AUGUSTA, Maine — It was after 1 a.m. on June 13, 2009, the last day of the legislative session, and Peter Mills was livid.
A proposal for a $150 million bond package had been altered in eleventh-hour negotiations among legislative leaders, redirecting $4.5 million for dredging at Searsport to fund a port expansion in Eastport. Part of Mills’ ire was the fact that the Searsport money would have attracted a $12 million match.
“I think we’d better discuss this in caucus,” said Sen. Jonathan Courtney, R-Springvale, the assistant senate minority leader, to Mills after the Senate went into yet another recess.
“I guess we probably should,” spat a visibly angry Mills.
An hour earlier, Mills had stood on his head demonstrating yoga poses on the Senate floor and trounced two younger senators in a push-up contest, but that jocularity was long gone in the discussion about the bond package.
When the Senate reconvened, Mills moved to restore the money for Searsport, but his amendment was defeated by a vote of 18-14, with Mills voting with most of the Democrats.
During his 16 years in the Legislature, Mills has earned a reputation for not always voting with his party.
In the 2009 session alone, he was the only Republican in favor of tax reform legislation — which is the subject of a people’s veto attempt on June 8 — and one of the only Republicans to support a same-sex marriage bill that was overturned at the polls last November.
“I think Peter Mills would do better if he ran as a Democrat,” said a Republican Party loyalist at a recent event for the staunchly conservative Paul LePage.
Now that Mills is one of seven Republicans vying for the party’s nomination to run for governor, his record of independence is seen as a liability among some. Others see that record as making Mills the most electable Republican in the field.
“I have always fought for what I think is right, regardless of political gain or loss,” said Mills during his speech last weekend at the Republican State Convention in Portland. “That’s what Maine people expect in a leader.”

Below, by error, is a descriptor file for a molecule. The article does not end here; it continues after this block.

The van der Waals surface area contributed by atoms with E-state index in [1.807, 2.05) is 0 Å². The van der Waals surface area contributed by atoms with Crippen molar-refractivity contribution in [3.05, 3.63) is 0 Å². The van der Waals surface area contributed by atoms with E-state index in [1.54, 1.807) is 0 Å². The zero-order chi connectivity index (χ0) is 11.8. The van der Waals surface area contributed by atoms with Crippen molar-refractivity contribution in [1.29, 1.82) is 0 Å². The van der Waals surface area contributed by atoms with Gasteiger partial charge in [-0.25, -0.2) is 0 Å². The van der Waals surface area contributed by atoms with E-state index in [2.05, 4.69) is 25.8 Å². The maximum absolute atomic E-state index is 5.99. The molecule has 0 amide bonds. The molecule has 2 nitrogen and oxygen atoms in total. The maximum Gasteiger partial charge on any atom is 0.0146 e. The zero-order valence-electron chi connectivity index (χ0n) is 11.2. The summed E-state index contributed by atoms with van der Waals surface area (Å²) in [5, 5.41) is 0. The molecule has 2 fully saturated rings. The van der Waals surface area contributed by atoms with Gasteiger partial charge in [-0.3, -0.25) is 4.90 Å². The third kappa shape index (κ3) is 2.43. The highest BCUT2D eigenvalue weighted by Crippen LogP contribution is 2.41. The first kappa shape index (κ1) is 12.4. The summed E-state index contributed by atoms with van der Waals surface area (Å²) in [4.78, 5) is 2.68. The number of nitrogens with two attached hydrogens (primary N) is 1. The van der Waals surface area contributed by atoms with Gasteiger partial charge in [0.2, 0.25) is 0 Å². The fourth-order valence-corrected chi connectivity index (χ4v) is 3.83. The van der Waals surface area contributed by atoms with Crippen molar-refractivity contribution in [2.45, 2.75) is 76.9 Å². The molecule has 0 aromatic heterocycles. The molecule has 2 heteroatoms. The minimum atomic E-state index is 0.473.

Ronald Schmidt, a political scientist at University of Southern Maine, said Mills may well be the most electable Republican against a Democrat. But his most formidable challenge is the June 8 primary, when he faces only Republican opponents and only Republican voters.
“Mainers tend to like politicians who can be seen as independent from their party,” Schmidt said. “Primary voters are different from general election voters. They’re a lot more partisan.”
With a groundswell of conservatism sweeping across Maine and the nation, this might not be the year for a moderate Republican, said Schmidt.
“Mills is probably right [about his electability against a Democrat], but I’m not sure that’s going to be a winning argument in his party this year,” Schmidt said.
It wasn’t in 2006, when Mills placed second behind conservative state Sen. Chandler Woodcock of Farmington in a three-way GOP primary race for governor. Democrat John Baldacci soundly defeated Woodcock in the general election.
Mills has a lot going for him, not the least of which is near-universal respect from legislators of all stripes.
His reputation at the State House involves a legendary work ethic and a passion for the legislative process. Most of the times he carries a tote bag bulging with hundreds of pages of documents and reports, and he spends days on end sitting through legislative committee hearings — whether he’s on the committee or not.
During his 16 years in the Legislature, he has been the ranking Republican on the tax, labor, judiciary, appropriations, insurance, education and health and human services committees.
He has led on a variety of major issues, including reform of the state’s workers compensation program and more recently the creation of a “Fund of Funds,” which invites pension managers to invest in business development in Maine.